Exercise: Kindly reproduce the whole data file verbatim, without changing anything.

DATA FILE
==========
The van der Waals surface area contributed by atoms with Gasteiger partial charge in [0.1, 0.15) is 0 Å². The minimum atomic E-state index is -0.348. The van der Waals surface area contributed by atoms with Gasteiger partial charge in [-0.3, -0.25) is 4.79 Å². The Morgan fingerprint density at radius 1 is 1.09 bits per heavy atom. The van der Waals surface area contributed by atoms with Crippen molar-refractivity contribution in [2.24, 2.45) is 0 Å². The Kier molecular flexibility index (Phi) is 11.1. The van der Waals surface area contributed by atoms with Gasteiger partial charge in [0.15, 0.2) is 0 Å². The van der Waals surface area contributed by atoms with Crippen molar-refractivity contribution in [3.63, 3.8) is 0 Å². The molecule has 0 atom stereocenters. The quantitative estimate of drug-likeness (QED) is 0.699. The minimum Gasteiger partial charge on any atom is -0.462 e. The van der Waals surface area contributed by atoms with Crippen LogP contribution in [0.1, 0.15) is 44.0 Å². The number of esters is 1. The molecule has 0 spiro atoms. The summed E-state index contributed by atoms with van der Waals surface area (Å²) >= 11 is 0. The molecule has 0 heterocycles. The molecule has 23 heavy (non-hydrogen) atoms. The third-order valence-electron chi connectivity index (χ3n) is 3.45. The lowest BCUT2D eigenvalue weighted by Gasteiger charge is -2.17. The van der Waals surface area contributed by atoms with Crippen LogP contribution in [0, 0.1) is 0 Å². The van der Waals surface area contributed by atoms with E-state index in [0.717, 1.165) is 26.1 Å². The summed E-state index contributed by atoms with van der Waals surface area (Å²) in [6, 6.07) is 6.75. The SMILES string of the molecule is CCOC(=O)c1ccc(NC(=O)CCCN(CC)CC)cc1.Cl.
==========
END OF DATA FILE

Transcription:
The van der Waals surface area contributed by atoms with Gasteiger partial charge in [0.1, 0.15) is 0 Å². The minimum atomic E-state index is -0.348. The van der Waals surface area contributed by atoms with Gasteiger partial charge in [-0.3, -0.25) is 4.79 Å². The Morgan fingerprint density at radius 1 is 1.09 bits per heavy atom. The van der Waals surface area contributed by atoms with Crippen molar-refractivity contribution in [2.24, 2.45) is 0 Å². The Kier molecular flexibility index (Phi) is 11.1. The van der Waals surface area contributed by atoms with Gasteiger partial charge in [0.15, 0.2) is 0 Å². The van der Waals surface area contributed by atoms with Crippen molar-refractivity contribution in [3.63, 3.8) is 0 Å². The molecule has 0 atom stereocenters. The quantitative estimate of drug-likeness (QED) is 0.699. The minimum Gasteiger partial charge on any atom is -0.462 e. The van der Waals surface area contributed by atoms with Crippen LogP contribution in [0.1, 0.15) is 44.0 Å². The number of esters is 1. The molecule has 0 spiro atoms. The summed E-state index contributed by atoms with van der Waals surface area (Å²) >= 11 is 0. The molecule has 0 heterocycles. The molecule has 23 heavy (non-hydrogen) atoms. The third-order valence-electron chi connectivity index (χ3n) is 3.45. The lowest BCUT2D eigenvalue weighted by Gasteiger charge is -2.17. The van der Waals surface area contributed by atoms with Crippen LogP contribution in [0, 0.1) is 0 Å². The van der Waals surface area contributed by atoms with E-state index in [0.717, 1.165) is 26.1 Å². The summed E-state index contributed by atoms with van der Waals surface area (Å²) in [6, 6.07) is 6.75. The SMILES string of the molecule is CCOC(=O)c1ccc(NC(=O)CCCN(CC)CC)cc1.Cl.